I am writing this at a downtown Los Angeles hotel sitting on a luxurious hotel bed next to my Finnish friend. Our friendship goes back to High School, when I tried hiding behind her back from the eyes of sadistic teachers looking for kids who could not answer their trick questions.
Nothing noteworthy is happening here in L.A., so I will write about taking care of the leatherback turtles in the Trinidadian jungle a few years back.
After darkness fell, we were waiting in groups of three on the Matura beach in Trinidad. Sweating in long-sleeved and long-legged dark clothes and using infrared torches so the turtles would not see us, we listened to insects and other nocturnal animals looking for food, like fresh Finnish blood…
Finally, we could see contours of something whale-like growing on the surface of the water. When it reached the waterline it turned out to be a huge turtle, a leatherback turtle. Very slowly, the big ocean creature, weighing almost 200 kilos, crawled its way onto the back until it was 20-30 meters from the waterline before starting to dig a hole in the sand with the strong back-flippers.
Once it stopped digging and started laying eggs, we started checking and documenting its condition. If it wasn’t already equipped with identification tags in its flippers, and a chip in its shoulder, we would tag it and shoot a chip under its shoulder skin. One of us would register the location of the nest with the help of a GPS, so that the morning staff could mark the nests and protect them.
Closer to midnight more and more turtles came, keeping us busy. A few turtles needed help with digging, for example if a shark had bitten part of the flipper. Then you had to be quick and keep the same rhythm as the turtle in order not to be hit by the healthy flipper.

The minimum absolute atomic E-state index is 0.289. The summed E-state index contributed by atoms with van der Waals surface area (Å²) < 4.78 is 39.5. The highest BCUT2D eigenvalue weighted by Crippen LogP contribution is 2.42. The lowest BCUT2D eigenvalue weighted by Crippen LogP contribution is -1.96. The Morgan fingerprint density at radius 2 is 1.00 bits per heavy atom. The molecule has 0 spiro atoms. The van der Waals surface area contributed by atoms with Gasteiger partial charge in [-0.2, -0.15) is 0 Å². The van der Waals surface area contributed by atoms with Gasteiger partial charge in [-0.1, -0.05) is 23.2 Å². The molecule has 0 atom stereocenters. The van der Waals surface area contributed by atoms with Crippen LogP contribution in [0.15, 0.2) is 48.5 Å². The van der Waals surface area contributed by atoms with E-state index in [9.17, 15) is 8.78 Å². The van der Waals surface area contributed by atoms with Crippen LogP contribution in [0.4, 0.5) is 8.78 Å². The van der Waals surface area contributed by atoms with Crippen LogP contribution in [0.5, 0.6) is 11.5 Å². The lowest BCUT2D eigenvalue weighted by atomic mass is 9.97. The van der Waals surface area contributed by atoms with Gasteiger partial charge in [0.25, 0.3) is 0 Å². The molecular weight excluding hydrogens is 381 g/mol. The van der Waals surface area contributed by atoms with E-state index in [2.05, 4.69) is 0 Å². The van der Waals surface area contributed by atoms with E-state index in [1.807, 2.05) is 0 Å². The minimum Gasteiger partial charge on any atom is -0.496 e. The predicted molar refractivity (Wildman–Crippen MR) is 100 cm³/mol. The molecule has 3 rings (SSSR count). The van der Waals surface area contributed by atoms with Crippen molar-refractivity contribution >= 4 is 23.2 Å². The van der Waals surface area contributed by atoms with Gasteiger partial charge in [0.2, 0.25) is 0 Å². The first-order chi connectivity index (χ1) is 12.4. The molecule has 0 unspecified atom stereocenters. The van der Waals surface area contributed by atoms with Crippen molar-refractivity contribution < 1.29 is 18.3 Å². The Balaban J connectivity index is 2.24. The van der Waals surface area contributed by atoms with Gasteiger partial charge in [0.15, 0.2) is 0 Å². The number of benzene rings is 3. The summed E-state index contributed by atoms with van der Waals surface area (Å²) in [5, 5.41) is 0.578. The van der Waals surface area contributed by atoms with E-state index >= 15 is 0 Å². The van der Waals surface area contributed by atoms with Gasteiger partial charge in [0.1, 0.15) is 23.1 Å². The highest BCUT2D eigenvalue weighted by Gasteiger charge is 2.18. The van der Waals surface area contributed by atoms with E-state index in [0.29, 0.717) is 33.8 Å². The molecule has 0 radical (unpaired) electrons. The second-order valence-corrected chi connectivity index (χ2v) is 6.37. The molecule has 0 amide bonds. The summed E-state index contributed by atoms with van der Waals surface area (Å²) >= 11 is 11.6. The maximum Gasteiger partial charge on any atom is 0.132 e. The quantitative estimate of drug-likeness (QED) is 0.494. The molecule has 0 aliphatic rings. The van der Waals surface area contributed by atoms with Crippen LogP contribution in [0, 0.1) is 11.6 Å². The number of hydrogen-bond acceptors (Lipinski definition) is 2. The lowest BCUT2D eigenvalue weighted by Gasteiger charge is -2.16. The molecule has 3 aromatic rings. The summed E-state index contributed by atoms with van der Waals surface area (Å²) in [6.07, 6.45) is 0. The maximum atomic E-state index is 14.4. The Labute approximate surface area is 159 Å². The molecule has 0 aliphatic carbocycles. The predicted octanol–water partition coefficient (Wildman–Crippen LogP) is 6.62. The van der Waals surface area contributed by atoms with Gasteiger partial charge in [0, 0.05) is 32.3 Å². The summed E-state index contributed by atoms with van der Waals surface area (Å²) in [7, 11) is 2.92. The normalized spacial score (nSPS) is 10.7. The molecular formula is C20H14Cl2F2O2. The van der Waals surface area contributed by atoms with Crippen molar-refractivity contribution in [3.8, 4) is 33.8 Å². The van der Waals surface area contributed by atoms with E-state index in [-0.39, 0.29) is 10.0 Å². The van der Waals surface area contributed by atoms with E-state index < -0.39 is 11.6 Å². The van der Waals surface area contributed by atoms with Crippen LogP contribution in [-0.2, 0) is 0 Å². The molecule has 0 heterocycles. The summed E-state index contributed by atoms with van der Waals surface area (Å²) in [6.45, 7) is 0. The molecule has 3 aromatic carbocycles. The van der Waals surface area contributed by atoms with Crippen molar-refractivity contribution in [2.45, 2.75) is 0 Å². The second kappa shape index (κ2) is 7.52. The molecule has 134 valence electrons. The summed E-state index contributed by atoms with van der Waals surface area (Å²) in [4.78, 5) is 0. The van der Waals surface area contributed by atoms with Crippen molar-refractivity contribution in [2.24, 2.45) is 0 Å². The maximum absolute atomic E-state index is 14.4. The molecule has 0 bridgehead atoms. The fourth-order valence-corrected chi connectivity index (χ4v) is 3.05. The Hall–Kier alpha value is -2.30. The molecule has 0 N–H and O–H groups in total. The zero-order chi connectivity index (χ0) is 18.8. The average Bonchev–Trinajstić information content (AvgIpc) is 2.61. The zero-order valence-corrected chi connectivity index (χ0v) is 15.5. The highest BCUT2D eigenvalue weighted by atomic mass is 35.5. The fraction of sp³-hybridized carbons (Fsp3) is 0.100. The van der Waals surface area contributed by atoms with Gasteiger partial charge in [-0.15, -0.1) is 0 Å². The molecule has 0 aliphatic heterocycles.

After midnight the arrival of coming turtles gradually ebbed and in the small hours we called it a night and were driven back to the little hostel where we were staying. The same experience was repeated night after night.
The organization that coordinated our stay in Trinidad is called Earthwatch. It is one of several environmental organizations that arrange environmental tourism trips wherein volunteers help locals take care of animals, plants or other elements of the environment. As a volunteer you have to pay for your travel costs, the stay, insurance, vaccinations and any other expenses involved in the experience. Therefore this type of volunteering is not cheap, but the experince uniquely enriches life. Even while having a city holiday in Los Angeles, memories of tropical nights may fill your empty mind…
One thought on “Caring for turtles in Trinidad”
Joy, thanks for another account of your full and colorful life: this one a nocturnal observation, tagging, and aiding of turtles in Trinidad!